From what I understand, Alexander Skarsgard is a desirable male specimen. I’ve never felt so much attention on social media as when I mentioned my initial meeting with Skarsgard a few weeks ago at the Press Day for What Maisie Knew, so go figure…this time around I felt pretty popular when I mentioned that he was among the folks I’d be talking with in regard to The East (though this time around my interactions with him were more limited), which opened this past weekend in limited release. Skarsgard was on hand along with co-stars Patricia Clarkson and Ellen Page, along with co-writer/director Zal Batmanglij and co-writer/star Brit Marling. I know Terence didn’t love the flick, but I found it pretty entertaining and a step up from Batmanglij and Marling’s prior film Sound of My Voice, which disappointed me. It’s a polished eco thriller with solid performances and a subtle sense of menace about it. The movie doesn’t reinvent the wheel, but I liked it enough to be excited for this particular Press Day. I didn’t particularly get to ask much of the folks, but alongside my industry colleagues we were able to get some interesting remarks from them all, so here’s the choice quote from each of the people interviewed!
First off, and most amusingly, filmmaker Zal Batmanglij walked in and quickly wanted to explain how to pronounce his name (basically it’s Batman and then glitch, like a computer glitch), which led me to work up the nerve to ask him if I could just call him Batman instead. He seemed to be rather amused by that. Later on though, I actually got to ask him a question…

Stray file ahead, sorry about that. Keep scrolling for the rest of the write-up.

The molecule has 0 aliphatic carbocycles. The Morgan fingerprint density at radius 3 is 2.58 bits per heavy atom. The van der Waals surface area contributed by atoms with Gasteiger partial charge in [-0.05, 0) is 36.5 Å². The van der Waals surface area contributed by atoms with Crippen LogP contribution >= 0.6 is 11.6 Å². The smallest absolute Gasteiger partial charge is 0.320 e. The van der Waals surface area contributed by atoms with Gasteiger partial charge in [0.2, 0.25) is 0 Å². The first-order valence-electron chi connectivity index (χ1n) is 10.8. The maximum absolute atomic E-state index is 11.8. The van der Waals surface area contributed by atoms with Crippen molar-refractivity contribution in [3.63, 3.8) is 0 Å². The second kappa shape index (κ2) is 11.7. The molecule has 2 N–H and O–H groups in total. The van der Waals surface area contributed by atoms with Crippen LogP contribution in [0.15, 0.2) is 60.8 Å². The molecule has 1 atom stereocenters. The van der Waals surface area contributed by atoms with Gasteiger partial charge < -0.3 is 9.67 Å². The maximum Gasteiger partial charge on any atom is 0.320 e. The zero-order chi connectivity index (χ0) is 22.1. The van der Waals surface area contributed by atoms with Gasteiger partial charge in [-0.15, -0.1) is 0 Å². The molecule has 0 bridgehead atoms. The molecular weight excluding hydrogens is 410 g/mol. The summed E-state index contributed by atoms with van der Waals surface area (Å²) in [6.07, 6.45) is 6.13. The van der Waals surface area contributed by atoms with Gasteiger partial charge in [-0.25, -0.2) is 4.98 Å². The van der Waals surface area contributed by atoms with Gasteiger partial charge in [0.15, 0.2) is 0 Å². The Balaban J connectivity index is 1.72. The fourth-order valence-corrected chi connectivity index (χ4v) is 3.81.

Joey Magidson: So far in your career the research or in this case experiences you’ve put into films with Brit have been unique. Do you think you’ll get to a point where you don’t want to put the research in but still want to make a film or vice versa?
Zal Batmanglij: Well, I think it’s really important that you don’t get caught up in the way the filmmaking community isolates you and the way your life ends up being. I hope that I get the chance to recharge my batteries, and to be a real person as much as possible.
Next up was Brit Marling, who was paired with Patricia Clarkson. I only got to ask Marling a question, which you’ll see below, though I did joke with Clarkson about if my drink had been poisoned. Those who’ve seen the movie will understand.
Joey: You’re in the rare position in that you get to develop the projects that you make and not a lot of actresses can do that. You have the ability that if you don’t like the scripts coming your way you can just sit down and write one.
Brit Marling: It’s so competitive out there. There’s so many fiercely talented female actresses. It’s a necessity really for me. You feel like you got to write not only to get yourself a job, but for all the women whose work you love. There’s so many great women and not enough women writing for all of the great women that should be doing really challenging, cool stuff.
Finally, Alexander Skarsgard and Ellen Page came in. I didn’t get to ask anything but I did remind Skarsgard of our earlier chat about What Maisie Knew and how he mentioned wanting to do a comedy one day. His eyes lit up and he was keen to remind me that one of his very first jobs was a small part in Zoolander. I had completely forgotten and everyone got a nice laugh out of it.
–Thoughts? Discuss in the comments!